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Jumping off from the Rabbit

The Jetta was introduced in 1980 as an option for the Rabbit. Volkswagen noticed that many Americans were buying larger sedans, so the hatchback's hood was elongated and the interior size increased. The Jetta has been dubbed the best-selling European car in America and Volkswagen's top-selling vehicle. A stylish, comfortable, and upscale sedan, the Jetta is renowned for its lavish sensibility and exceptional steering, control, and ride.

When it was first introduced in 1980 on the A1 chassis it came with a 1.6L 4-cylinder engine that could kick 78 horsepower. It came in L, GL, GLI, or Wolfsburg trim, and had many similarities with the Rabbit, with an exception for the expanded trunk that generated more space. For 1984, after the much expected success with the Jetta, Volkswagen upgraded to the A2 platform. The engine now sported a 1.8L inline-five engine with 85 horsepower, that would later improve to 105. Gas and diesel options were available. These ranged from an eventual 1.8L 16-valve that arrived on the GLI in ‘87 with 123 horsepower to a 1.6L fuel-injected turbo diesel engine. By the end of this generation, the coupe had been abandoned and Volkswagen remodeled the Jetta for a new decade.

The Jetta Takes Off

With the A3 platform, the Jetta was constructed in 1993 for North America with a boxier design and received a setback in public appeal. There were neither diesel nor coupe options, and the car could only be purchased as a four-door sedan. Some dubbed it the "poor man's BMW," but the Jetta did offer some cool options and trim levels. This generation brought the widest array of selection, making the Jetta suitable for nearly any person's needs. A K2 trim was offered with a roof rack that made it convenient for skiers and snowboarders to attach their gear for safe travel. The Trek trim followed suit except with the installment of a roof rack for mountain bikes. The Jazz trim featured an exclusive stereo system, and there were several other trims such as the City Trim or VR6. Regular trims included the GL, the GLS, and the GTX. The diesel option returned in 1998 with a 1.9L turbodiesel engine with an output of 90 horsepower on the TDI, and with the next generation, Jetta was on the rebound to restore what had been lost.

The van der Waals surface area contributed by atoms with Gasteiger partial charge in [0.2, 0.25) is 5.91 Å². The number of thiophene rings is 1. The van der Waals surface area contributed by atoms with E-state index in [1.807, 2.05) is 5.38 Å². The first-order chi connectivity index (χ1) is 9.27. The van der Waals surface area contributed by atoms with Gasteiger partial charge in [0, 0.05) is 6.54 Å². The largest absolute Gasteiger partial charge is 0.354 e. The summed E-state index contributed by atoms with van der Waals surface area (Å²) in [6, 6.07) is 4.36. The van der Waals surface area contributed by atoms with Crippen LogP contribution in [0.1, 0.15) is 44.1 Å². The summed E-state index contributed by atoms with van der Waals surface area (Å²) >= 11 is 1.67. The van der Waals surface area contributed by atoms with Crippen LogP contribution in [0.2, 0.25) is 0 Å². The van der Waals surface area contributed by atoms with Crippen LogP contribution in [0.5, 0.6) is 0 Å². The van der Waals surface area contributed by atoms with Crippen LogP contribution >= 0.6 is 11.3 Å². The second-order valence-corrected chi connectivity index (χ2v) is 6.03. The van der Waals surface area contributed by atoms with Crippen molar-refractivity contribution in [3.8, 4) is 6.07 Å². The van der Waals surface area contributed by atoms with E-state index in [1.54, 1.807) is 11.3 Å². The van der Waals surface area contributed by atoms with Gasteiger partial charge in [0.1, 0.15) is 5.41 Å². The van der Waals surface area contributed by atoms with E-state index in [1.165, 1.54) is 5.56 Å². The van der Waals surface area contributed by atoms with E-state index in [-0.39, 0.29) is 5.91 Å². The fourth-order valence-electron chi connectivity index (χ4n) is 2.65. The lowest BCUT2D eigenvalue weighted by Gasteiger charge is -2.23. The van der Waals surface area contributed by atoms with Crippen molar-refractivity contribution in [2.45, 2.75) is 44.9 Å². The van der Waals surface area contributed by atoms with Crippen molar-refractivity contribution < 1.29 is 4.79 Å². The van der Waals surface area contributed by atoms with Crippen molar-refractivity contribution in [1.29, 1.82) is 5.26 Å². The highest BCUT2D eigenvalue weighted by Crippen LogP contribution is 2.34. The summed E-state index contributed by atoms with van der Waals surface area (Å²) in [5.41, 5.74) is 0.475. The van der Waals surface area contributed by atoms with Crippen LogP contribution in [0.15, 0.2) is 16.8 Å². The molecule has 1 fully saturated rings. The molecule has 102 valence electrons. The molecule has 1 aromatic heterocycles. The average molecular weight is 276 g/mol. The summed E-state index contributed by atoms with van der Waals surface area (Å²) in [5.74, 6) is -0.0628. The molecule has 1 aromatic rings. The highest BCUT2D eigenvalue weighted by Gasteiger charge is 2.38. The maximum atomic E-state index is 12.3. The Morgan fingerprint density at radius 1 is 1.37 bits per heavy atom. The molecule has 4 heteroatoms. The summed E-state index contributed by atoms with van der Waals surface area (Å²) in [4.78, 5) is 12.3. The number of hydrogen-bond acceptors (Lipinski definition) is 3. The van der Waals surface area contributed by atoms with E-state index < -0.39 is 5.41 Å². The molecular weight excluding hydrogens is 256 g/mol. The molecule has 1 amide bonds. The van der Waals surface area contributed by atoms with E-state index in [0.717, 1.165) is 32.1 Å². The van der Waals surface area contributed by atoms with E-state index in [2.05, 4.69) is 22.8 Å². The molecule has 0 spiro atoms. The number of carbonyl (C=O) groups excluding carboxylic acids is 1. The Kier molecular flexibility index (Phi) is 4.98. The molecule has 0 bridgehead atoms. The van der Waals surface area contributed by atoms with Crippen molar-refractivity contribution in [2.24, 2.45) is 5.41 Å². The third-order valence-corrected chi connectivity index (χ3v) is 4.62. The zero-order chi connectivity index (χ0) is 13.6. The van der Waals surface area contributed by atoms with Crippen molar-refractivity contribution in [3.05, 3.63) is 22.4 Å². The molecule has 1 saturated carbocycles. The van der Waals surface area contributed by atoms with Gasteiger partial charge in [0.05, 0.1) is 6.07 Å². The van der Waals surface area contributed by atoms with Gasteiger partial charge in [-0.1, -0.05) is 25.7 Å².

1999 marked the beginning of the design that is not far from the one typically recognized today. This look abandoned the boxy shape from the ‘90s and opted for a more rounded form with a curved roof. This bubble-like car design would distinguish all future Jettas to come. Trim levels were GL, GLS, GLX, or GLI. The new style sported optional leather seats and a sport package for the GLS, and the GLX was a more luxurious option with leather seats and wood grain trim. No longer would the Jetta be perceived as a poor man's anything. Performance continued to improve with 200 horsepower from an unusual staggered-bank V6, called the VR6, or 180 horsepower with a 1.8L inline-4 available in the GLI.

The generation introduced in 2005 introduced an independent rear suspension and bumped the performance up with a 2.5 5-cylinder 170 horsepower engine. Sporting a new chrome grille, the Jetta was restyled and updated to fit the times. A turbocharged direct fuel injection diesel engine debuted in 2009 that could reach 140 horsepower. The latest generation in 2011 was restyled to reach people on a mass production scale - larger than any other previous generation. On the A6 platform, trims came as S, SE, SEL, and TDI, and the Jetta further continued to grow in size and space. Comfortable leg room and trunk space have been notable benefits with the Jetta. It's also known for offering a selection of style with the GTI, sedan, and Sportwagen models.  With the newest Jettas, the standard engine is a 2.0L 4-cylinder engine. The SE and SEL chucked the old 2.5 5-cylinder engine for a 1.8L 4-cylinder TSI, direct injection engine with 170 horsepower and 184 foot-pounds of torque. One minor setback for many enthusiasts is the lack of a manual transmission option on the high trims, but the 210 horsepower 2.0L engine on the GLI makes up for it. Though the Jetta is far from a showy car, the interior and great performance can make it feel like one, and it's still seen as an affordable upscale sedan. 

Volkswagen is a registered trademark of Volkswagen AG. 1A Auto is not affiliated with or sponsored by Volkswagen or Volkswagen AG. See all trademarks.

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